In brief, this was an appeal by the Swiss maker of OMEGA watches against a hearing officer's dismissal of its opposition to Omega Engineering's application to register the word OMEGA as a UK trade mark for various goods. Engineering applied for summary judgment on Swiss's claim for breach of contract.
When Swiss opposed the application to register the excluded goods, the hearing officer held that Swiss could not do so: it was, after all, precluded by the 1984 agreement from objecting to that application. On appeal, Swiss argued that Engineering's amendment to the specification was impermissible for two reasons. First, it argued that the term "period timers" referred to goods the sole function of which was timing, while the goods in reality were multi-purpose goods which measured temperature in addition to timing; this meant that the effect of the amendment was to cover goods that were not previously included. Secondly, said Swiss, the effect of Engineering's amendment was to breach the principle established by the Court of Justice of the European Union in Case C-363/99 Koninklijke KPN Nederland NV v Benelux-Merkenbureau that the specification of goods in a trade mark application could not be restricted by reference to whether they possessed particular characteristics.
Mr Justice Arnold dismissed Swiss's appeal and granted Engineering summary judgment in part. In his view:
Koninklijke KPN established that a trade mark could not be registered only in so far as the goods or services concerned did not possess a particular characteristic [in that case, POSTKANTOOR, meaning "post office", was the mark in question. Could it be registered as a trade mark for, e.g., the issue of postage stamps so long as they were not connected with the post office?]. Such a practice would lead to legal uncertainty as to the extent of the protection afforded by the mark, since third parties would not be aware that, for given goods or services, the protection conferred by the mark did not extend to those products having a particular characteristic; this being so, they might therefore refrain from using the signs of which the mark consisted, and which were descriptive of that characteristic, for the purpose of describing their own goods.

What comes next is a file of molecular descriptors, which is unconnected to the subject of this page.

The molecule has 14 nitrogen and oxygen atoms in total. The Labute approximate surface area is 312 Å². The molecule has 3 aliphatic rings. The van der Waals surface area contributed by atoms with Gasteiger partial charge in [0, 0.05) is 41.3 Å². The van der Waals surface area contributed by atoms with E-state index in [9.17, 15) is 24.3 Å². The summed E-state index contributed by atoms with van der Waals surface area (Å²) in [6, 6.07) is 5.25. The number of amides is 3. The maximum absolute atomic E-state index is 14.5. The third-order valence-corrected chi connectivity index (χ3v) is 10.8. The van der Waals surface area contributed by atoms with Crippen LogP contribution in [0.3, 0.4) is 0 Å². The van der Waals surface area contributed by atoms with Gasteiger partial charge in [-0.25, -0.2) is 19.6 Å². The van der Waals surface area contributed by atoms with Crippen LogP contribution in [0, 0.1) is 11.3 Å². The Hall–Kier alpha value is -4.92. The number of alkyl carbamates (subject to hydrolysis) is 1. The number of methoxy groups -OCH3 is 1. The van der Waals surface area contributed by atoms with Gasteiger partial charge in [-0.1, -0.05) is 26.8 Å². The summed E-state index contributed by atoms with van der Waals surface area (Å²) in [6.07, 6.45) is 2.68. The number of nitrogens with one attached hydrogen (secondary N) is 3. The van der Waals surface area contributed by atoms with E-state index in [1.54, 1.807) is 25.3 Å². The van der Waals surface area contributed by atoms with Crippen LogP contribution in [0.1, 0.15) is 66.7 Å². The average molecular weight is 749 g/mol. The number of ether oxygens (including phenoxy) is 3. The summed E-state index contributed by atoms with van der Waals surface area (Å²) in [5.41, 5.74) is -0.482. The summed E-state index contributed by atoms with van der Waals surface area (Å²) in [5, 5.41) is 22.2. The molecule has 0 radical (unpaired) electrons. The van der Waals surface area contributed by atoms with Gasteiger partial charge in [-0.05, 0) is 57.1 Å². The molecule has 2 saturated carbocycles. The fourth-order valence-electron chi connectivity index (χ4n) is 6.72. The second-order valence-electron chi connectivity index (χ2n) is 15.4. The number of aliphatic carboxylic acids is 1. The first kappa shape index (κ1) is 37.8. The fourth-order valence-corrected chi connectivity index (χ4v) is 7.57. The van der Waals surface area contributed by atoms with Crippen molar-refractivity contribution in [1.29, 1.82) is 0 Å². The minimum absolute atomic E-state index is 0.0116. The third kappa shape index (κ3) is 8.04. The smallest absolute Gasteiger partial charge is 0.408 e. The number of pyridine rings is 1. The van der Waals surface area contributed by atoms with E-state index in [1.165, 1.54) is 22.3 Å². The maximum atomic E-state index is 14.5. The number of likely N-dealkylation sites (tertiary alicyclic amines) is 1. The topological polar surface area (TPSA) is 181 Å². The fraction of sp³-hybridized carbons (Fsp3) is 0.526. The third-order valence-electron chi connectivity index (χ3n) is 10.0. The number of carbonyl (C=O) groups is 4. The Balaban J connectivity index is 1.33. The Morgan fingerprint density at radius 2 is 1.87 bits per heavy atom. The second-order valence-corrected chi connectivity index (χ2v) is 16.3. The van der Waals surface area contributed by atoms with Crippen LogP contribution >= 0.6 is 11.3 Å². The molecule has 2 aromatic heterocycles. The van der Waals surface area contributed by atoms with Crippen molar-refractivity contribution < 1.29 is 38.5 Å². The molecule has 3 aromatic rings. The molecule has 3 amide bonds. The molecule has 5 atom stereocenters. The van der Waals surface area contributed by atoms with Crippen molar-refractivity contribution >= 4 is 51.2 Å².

Koninklijke KPN had to be read in the context of the question which was posed to the Court of Justice: was it acceptable to restrict the goods or services by reference to the absence of a "specific quality"? In this case the limitation was couched in positive terms. Here, whether Koninklijke KPN applied to positive limitations as well as negative ones, the limitation in this case was one that related to the goods' function, not their particular characteristics.
Moving from Engineering's application to Swiss's conduct, the court had no doubt that the company had acted in breach of clause 5 of the 1984 Agreement both by opposing Engineering's application and by appealing against the hearing officer's decision.
This Kat finds it difficult to imagine how, in the absence of acute paranoia, the Swiss watchmaker should have found itself so threatened by Engineering's activities as to carry on as it has done so. Even if Swiss had succeeded in its challenge to Engineering's registration, would the fruit of victory have been worth the cost of war? Is some amazing business plan at stake, which requires persecution and harassment on this scale, or is this an example of litigation which has been allowed to gather its own momentum and which has become unstoppable? Readers of Arnold J's judgment will spot that there's quite a bit of law in it -- which brings with it the risk of an appeal -- and there still remain unresolved issues which were not summarily dealt with. This all suggests that readers may expect more on this saga.
Merpel says, if Swiss gets tired of this litigation, a visit to the internet search engine of their choice will reveal that there are plenty more businesses that trade as Omega whom it may wish to sue ...